By Ari Paskoff, Camp Harlam Alum:
Last week, a group of Harlam’s DC area alumni gathered for a delicious Shabbat dinner at the home of our most recent K’far Noar Unit Head, Eric Berman. It was the third installment of our DC Shabbat dinners, and it is an amazing way to keep the camp community connected and every gathering has been an absolute blast for all involved. What started as three post-college, working adults cooking for the local college students has grown into a dinner for Harlam alumni of all ages in the area.
It takes a unique community for an 18-year old college freshman and a 30-year old to carry on a long conversation, having so much in common. Having Camp Harlam as the common bond makes these conversations seamless and natural. So far every dinner has consisted of at least one introduction that went something along the lines of “wow I have heard so much about you, it is great to finally meet you in person.” Camp stories are told and rehashed. There is excellent cooking, laughter, and a promise to do it again soon.
Unfortunately due to our work, school and other responsibilities, it is not possible to see each other as much as we would like. I personally have lived in DC for the better part of the last 6 years, and even Camp Harlam friends who live less than a mile away I would rarely, if ever, see, and certainly not on a regular basis. These Shabbat dinners have been a great way for me to see former co-counselors, co-supervisors, friends, and bunkmates in a great, truly “camp” way. I strongly encourage everyone, at least a few times a year, to organize these Shabbat dinners. For those returning to Harlam this summer, it serves as a great re-energizer for camp when everyone is hitting their not-being-at-camp winter blues. For those who no longer have the opportunity to go back to camp, it is a great way to reminisce, and (while they may not openly admit it) Shabbat dinner serves as a great forum to live vicariously through those fortunate to still call Camp Harlam their summer home.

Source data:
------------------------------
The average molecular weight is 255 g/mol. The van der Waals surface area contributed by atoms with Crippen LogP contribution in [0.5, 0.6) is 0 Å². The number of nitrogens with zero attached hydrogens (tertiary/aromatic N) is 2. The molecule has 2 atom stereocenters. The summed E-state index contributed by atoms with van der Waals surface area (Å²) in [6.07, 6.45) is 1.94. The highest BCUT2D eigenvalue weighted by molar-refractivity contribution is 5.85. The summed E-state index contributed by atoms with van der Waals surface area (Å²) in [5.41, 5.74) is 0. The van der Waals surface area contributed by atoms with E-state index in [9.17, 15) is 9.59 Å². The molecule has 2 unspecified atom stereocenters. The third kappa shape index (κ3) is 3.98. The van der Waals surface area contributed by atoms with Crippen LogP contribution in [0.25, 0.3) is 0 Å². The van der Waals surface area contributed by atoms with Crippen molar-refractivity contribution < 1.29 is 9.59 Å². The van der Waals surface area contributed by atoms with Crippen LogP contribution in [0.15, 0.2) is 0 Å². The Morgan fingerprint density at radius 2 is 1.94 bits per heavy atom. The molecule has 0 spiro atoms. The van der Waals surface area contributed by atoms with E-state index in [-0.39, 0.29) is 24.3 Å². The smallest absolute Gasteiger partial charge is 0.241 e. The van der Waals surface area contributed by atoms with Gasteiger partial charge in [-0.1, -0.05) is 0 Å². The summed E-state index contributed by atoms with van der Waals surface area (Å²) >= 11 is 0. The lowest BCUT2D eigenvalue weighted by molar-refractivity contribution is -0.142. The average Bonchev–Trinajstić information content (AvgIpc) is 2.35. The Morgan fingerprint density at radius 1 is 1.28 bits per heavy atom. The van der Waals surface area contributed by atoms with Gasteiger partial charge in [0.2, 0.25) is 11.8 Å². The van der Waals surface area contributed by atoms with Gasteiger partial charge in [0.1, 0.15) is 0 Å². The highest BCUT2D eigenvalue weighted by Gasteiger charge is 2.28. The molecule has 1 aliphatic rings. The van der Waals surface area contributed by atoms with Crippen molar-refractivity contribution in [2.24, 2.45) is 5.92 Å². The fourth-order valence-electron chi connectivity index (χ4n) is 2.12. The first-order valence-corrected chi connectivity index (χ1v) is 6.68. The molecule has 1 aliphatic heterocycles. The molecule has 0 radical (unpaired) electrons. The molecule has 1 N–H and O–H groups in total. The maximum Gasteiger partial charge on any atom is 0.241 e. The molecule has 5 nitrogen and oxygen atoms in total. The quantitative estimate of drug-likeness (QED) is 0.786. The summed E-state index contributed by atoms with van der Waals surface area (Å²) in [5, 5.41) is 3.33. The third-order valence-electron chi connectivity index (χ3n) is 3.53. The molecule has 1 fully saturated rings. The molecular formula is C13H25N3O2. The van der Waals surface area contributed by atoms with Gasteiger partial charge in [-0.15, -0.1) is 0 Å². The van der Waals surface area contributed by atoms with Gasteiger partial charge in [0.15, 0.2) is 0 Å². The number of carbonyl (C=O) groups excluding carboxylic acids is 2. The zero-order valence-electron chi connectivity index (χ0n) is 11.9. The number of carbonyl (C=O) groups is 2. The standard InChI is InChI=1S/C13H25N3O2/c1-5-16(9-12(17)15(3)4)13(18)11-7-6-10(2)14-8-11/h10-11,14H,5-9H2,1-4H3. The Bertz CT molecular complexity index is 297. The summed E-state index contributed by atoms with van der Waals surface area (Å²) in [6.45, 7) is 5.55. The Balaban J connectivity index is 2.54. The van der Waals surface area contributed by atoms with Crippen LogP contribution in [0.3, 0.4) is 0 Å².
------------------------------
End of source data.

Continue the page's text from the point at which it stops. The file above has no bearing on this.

While the Camp Harlam buildings and structures exist in the 18058, the community is all over the world, and being able to bring it together on a local level helps all of us not only “Think Camp” all year round, but now we “Live Camp” all year as well.
Shabbat Shalom to all of the Camp Harlam community and their families!